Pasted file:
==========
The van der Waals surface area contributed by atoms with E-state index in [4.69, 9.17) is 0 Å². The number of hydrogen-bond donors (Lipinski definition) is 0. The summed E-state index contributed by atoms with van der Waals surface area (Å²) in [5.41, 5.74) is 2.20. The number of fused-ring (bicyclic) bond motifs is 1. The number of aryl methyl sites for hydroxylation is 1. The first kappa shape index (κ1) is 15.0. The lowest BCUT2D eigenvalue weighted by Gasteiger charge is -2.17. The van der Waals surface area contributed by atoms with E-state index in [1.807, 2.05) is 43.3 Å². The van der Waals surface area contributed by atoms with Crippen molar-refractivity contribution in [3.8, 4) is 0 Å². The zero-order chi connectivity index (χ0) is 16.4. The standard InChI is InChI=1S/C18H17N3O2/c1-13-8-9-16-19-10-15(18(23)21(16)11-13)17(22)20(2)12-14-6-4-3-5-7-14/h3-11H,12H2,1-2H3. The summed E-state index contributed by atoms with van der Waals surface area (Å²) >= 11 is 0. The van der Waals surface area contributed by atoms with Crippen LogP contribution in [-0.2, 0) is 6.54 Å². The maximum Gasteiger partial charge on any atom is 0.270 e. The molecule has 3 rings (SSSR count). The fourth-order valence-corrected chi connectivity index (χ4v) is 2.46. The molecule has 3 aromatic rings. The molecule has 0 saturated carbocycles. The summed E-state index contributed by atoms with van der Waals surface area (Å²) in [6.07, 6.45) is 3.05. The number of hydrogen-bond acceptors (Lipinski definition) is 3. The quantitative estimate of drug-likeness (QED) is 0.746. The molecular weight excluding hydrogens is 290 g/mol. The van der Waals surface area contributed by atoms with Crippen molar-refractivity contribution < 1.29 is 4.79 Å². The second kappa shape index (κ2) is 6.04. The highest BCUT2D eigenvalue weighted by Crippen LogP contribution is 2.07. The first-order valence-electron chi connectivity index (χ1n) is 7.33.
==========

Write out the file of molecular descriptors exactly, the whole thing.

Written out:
The van der Waals surface area contributed by atoms with E-state index in [4.69, 9.17) is 0 Å². The number of hydrogen-bond donors (Lipinski definition) is 0. The summed E-state index contributed by atoms with van der Waals surface area (Å²) in [5.41, 5.74) is 2.20. The number of fused-ring (bicyclic) bond motifs is 1. The number of aryl methyl sites for hydroxylation is 1. The first kappa shape index (κ1) is 15.0. The lowest BCUT2D eigenvalue weighted by Gasteiger charge is -2.17. The van der Waals surface area contributed by atoms with E-state index in [1.807, 2.05) is 43.3 Å². The van der Waals surface area contributed by atoms with Crippen molar-refractivity contribution in [3.8, 4) is 0 Å². The zero-order chi connectivity index (χ0) is 16.4. The standard InChI is InChI=1S/C18H17N3O2/c1-13-8-9-16-19-10-15(18(23)21(16)11-13)17(22)20(2)12-14-6-4-3-5-7-14/h3-11H,12H2,1-2H3. The summed E-state index contributed by atoms with van der Waals surface area (Å²) >= 11 is 0. The van der Waals surface area contributed by atoms with Crippen LogP contribution in [-0.2, 0) is 6.54 Å². The maximum Gasteiger partial charge on any atom is 0.270 e. The molecule has 3 rings (SSSR count). The fourth-order valence-corrected chi connectivity index (χ4v) is 2.46. The molecule has 3 aromatic rings. The molecule has 0 saturated carbocycles. The summed E-state index contributed by atoms with van der Waals surface area (Å²) in [6.07, 6.45) is 3.05. The number of hydrogen-bond acceptors (Lipinski definition) is 3. The quantitative estimate of drug-likeness (QED) is 0.746. The molecular weight excluding hydrogens is 290 g/mol. The van der Waals surface area contributed by atoms with Crippen molar-refractivity contribution < 1.29 is 4.79 Å². The second kappa shape index (κ2) is 6.04. The highest BCUT2D eigenvalue weighted by Crippen LogP contribution is 2.07. The first-order valence-electron chi connectivity index (χ1n) is 7.33.